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Yes, Americans are often shot—and so are many others
  1. P Alpers
  1. Harvard Injury Control Research Centre, Harvard School of Public Health, Boston, Massachusetts, USA
  1. Correspondence to:
 Philip Alpers;
 palpers{at}hsph.harvard.edu

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The public health community is crucial to any solution

This journal often publishes papers on gun injury, almost all of them American. Readers on other shores could be forgiven for asking if the topic concerns them, given the sharp disparities in firearm related mortality. For example in the United States, 4% of the world population possesses 50% of the planet's privately owned firearms1,2; America's gun death rate stands head and shoulders above those of 35 similar high and upper middle income nations.3 Of the 35, 29 suffer less than half the firearm related death rate in the United States.

Despite a recent spike in drug related shootings in a handful of cities including London, a resident of England or Wales remains 26 times less likely to die by gunshot than an American. In Japan, the risk of gun death is at least 100 times lower than in the United States.

Yet America is far from alone in suffering high rates of firearm related mortality. Close competitors include Mexico, South Africa, Colombia, Estonia, and Brazil3,4—nations with whom Americans rarely see themselves in the same league.

As the World Health Organization, the Small Arms Survey and others push out the fringes of research into gun death, it seems clear that worse is to come. In scores of less wealthy countries the toll has barely been measured—entire societies which lack the resources to accurately count injury deaths, let alone centralise data on method or intent.

In South Africa, where firearm mortality overshadows all other external causes of death, and whose data collection is among the most effective in the Global South, only one third of unnatural death records are available for analysis.5 Even that fraction is perforce an estimate. The current discussion of inadequacies in United States firearm related health data6 highlights the comparative transparency (and excellence by world standards) of American gun death and injury statistics.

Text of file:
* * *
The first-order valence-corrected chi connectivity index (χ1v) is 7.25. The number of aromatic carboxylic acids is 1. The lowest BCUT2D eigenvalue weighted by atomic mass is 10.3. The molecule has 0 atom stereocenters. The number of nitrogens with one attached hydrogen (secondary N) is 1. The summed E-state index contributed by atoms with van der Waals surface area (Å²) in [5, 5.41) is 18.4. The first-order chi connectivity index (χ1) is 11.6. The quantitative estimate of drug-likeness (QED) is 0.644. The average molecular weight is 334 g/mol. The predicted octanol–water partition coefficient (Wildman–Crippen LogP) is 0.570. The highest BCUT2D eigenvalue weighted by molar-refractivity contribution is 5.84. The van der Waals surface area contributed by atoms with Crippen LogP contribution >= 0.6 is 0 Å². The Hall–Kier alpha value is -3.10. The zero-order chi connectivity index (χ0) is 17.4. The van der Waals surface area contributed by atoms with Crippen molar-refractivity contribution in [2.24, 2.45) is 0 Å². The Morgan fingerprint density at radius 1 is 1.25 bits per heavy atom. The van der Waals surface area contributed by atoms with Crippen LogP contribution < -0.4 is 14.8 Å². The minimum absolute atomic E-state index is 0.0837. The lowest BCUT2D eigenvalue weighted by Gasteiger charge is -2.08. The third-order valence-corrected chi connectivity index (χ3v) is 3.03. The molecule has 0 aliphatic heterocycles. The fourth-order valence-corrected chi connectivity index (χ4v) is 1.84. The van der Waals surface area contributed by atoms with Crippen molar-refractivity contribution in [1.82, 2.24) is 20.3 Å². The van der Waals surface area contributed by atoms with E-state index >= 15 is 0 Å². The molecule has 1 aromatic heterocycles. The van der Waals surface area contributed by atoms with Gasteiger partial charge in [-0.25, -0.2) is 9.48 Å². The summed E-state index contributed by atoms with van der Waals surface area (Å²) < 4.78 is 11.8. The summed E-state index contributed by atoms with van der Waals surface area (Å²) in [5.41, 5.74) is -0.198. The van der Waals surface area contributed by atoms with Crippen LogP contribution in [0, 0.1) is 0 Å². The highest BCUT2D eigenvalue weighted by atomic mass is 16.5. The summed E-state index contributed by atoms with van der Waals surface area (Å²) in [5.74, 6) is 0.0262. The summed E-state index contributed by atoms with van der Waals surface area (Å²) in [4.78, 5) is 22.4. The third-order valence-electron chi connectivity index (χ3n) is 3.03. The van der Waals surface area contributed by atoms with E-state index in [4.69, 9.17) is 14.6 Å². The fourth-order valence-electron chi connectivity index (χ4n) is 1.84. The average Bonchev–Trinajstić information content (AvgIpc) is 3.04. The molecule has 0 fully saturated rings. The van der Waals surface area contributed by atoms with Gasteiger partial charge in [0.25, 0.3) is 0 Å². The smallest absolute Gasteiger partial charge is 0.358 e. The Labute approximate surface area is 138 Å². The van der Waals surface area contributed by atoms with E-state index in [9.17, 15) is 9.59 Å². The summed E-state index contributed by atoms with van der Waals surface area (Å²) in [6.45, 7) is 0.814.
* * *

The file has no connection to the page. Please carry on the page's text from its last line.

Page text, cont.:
That said, best estimates show that gunshots cost us 500 000 lives each year, worldwide. Of these, 300 000 people die in regional conflict and 200 000 in interpersonal violence and suicide.7 The majority of victims are non-combatants, many of them women and children. Where estimates are available, non-fatal firearm related injuries are said to number three for every gun death.8

Gun injury has been labelled a “disease” (American Medical Association, International Red Cross), a “public health emergency” (Centers for Disease Control), an “epidemic” (US Surgeon General), and a “scourge” (UN Secretary General, the Vatican).

The global proliferation of small arms increases both the lethality of violent encounters and the number of victims. With 639 million firearms in circulation worldwide,9 guns increasingly transform minor disputes into shootings and make it easier for children to become killers. In Papua New Guinea, intertribal disputes once settled with bows, arrows, and machetes are now fought out with firearms. Across great swathes of Africa and South Asia, child soldiers are enabled with AK-47s, exploited by adult combatants, their lives ended or distorted, their weapons still available for banditry and domestic violence even if peace does arrive.

No community seems immune from this pandemic of gun violence. It overwhelms health services and undermines personal security, economic development, good governance, and human rights.

And the involvement of the public health community will be crucial to any solution.

The emergency room is no place for geopolitics or for blame. To a trauma surgeon delving into gunshot wounds in Pretoria, London or Islamabad, it matters little if the weapon was fired by a terrorist/freedom fighter, by a mobster, a soldier, or an angry husband. Nor does it matter if the gun was military in appearance or had previously been used only to shoot pigeons. Whether the gunshot is by accident, suicide, crime or conflict, the damage done to the victim, the family, and wider society is remarkably similar.

Public health professionals are ideally placed to act as lynchpins for firearm related policy swings in their own countries. When guns are discussed and regulated matter-of-factly as vectors of injury, ideological barriers can be moved aside, much as they were in the prevention of HIV/AIDS.

Contacts for further action

Then the healing—and even more importantly, the prevention—can proceed.

The public health community is crucial to any solution

REFERENCES

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